Friday, 8 March 2013

Prawns in Garlic - Gambas al Ajilo

Gambas al ajillo is one of the best, most famous Spanish dishes.  Either serve as a starter, tapa or even main course served with rice.

To make a starter portion here's what you need; 6 large prawns (gambas).  I like to use size 2, 20-30 per kilo, they are beautifully meaty.  You will also need 1-2  cloves garlic (I normally make a blend of garlic & parsley known as ajo perejil), 25 g butter and 50 ml good olive oil.

de-vein the prawns
1)  peel and de-vein the prawns.  To de-vein them, use a sharp knife and slice down the back of the peeled prawn to reveal the dark vein, and pull it out.

2)  in a shallow pan put the butter, oil, sliced garlic/ajo perejil.

3)  over a low - medium heat melt the butter then add the prawns and cook on each side for approx 2 minutes.  Careful not to overcook them.

4)  to serve them in a traditional Spanish style, serve them in a hot terracotta dish, or other hot ovenproof dish, with fresh bread to soak up the cooking juice.

Pommes Dauphinoise

A delicious potato dish to accompany special occasion meals.  Cooked with cream and garlic and then finished off with cheese in the oven, this potato dish will wow your diners.

For 2-3 portions this is what you'll need; 3 medium to large potatoes, 2 cloves garlic crushed, 150 ml double cream, 100 ml milk, 50 g grated cheese (cheddar/emmental), salt & pepper to season.

1)  thinly slice the potatoes (peel them first if you wish, but not necessary)

2)  put the sliced potato in a pan with the cream, garlic and seasoning and gently bring to the boil.  Allow to simmer for approx 10 minutes.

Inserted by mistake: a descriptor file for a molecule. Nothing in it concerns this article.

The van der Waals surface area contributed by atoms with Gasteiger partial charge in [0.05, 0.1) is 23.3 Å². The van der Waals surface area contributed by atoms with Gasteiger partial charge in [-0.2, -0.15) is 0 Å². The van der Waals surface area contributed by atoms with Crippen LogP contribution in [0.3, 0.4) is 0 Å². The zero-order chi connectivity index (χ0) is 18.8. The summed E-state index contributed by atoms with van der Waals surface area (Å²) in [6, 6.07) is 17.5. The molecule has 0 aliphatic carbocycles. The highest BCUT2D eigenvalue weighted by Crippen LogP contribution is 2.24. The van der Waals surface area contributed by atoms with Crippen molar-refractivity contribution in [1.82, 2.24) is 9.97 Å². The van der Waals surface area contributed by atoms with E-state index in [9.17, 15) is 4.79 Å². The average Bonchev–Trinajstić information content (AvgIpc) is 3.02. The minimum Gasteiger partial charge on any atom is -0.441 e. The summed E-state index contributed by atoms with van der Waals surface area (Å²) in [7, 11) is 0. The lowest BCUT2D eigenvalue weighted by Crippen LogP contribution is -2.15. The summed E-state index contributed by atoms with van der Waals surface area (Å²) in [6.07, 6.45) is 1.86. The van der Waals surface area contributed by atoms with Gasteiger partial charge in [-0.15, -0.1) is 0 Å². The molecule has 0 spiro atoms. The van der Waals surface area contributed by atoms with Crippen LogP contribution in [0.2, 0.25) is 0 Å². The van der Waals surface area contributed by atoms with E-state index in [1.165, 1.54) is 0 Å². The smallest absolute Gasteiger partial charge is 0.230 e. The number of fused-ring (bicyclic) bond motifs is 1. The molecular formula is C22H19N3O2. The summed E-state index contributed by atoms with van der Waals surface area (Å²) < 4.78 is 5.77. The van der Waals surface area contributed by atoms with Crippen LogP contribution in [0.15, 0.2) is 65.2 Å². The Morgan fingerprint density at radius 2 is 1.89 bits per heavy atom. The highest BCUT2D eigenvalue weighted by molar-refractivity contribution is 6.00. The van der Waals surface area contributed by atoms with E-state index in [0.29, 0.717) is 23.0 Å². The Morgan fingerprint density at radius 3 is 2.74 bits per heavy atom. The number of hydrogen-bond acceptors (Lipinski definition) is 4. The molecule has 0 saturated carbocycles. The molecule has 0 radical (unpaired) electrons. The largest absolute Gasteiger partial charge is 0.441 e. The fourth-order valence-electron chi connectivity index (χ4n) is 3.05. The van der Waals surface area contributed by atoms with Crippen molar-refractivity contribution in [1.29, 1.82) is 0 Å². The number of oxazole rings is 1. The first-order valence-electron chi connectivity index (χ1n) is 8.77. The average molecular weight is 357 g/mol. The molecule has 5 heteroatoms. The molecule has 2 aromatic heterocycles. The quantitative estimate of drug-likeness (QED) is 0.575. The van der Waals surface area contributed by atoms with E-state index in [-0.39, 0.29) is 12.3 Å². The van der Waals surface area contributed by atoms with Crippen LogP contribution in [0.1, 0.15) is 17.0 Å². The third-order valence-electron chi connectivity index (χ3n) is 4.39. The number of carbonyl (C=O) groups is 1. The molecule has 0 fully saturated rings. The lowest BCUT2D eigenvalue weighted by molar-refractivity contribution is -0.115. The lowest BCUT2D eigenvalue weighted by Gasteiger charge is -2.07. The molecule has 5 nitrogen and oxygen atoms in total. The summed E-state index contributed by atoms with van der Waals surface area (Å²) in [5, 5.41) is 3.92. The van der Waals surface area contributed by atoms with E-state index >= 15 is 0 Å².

3)  remove from the heat and layer the potato in an ovenproof dish.  Pour on the cooking juice to just come to the top of the potato and cover with grated cheese.

4)  place the dish in a pre-heated oven to 180C and cook for approx 25 minutes.  The cheese will brown.  Check the potato is cooked by sticking with a small knife/skewer.

Sunday, 3 March 2013

Lemon Tree Rossini

This is our version of the classic Tournedos Rossini - a sumptuous dish with fillet steak.  Definitely a special occasion dish and well worth the effort.

Here's what you need for 2 portions;  2 trimmed fillet steaks approx 200 g each, 50 g home made Chicken Liver Pate,  2 slices French bread for crostini, olive oil, salt & pepper to season, serve and garnish with grilled tomato, onion rings and home made potato wedges.

For the sauce;  25 g butter, mixed mushrooms eg. oyster, chanterelle, cep, bolet (fresh or dried), 100 ml red wine, 200 ml demi glace

1)  prepare the crostini by soaking the French bread with olive oil and placing in a hot oven until they crisp (but not burn!).  Spread the cooled crostini with a thick layer of the pate and keep to one side until ready to assemble the dish.

2)  have everything prepared for your chosen garnish/accompaniments

3)  in the restaurant I cook the steak on a full size griddle but, at home, use a very hot skillet pan.  I always lightly season each side of the steak before cooking.  For a medium-rare steak cook each side about 3 minutes before turning it.  I turn each side twice to give the criss-cross pattern on the steak, therefore cooking the steak for approx 12 minutes.  For a well done steak you will need to cook it longer and I recommend turning the heat down slightly on the griddle pan so that you cook the inside without just burning the outside of the steak.

4)  make the sauce - in a shallow pan melt the butter and mushrooms together,  add the wine and, over a high heat, let the wine reduce by half.  Now add the demi glace and bring the sauce back to simmer and reduce until you are happy with the consistency of the sauce.  Good quality demi glace can be bought in powdered form but for an extra special occasion you could make from scratch using beef bones.  I will show you how in the Kitchen Basics page.

5)  to assemble the dish, place the crostini with pate in the middle of your plate and place the steak neatly on the top and finish off with the sauce.  Garnish with grilled tomato and onion rings.  Serve the wedges separately.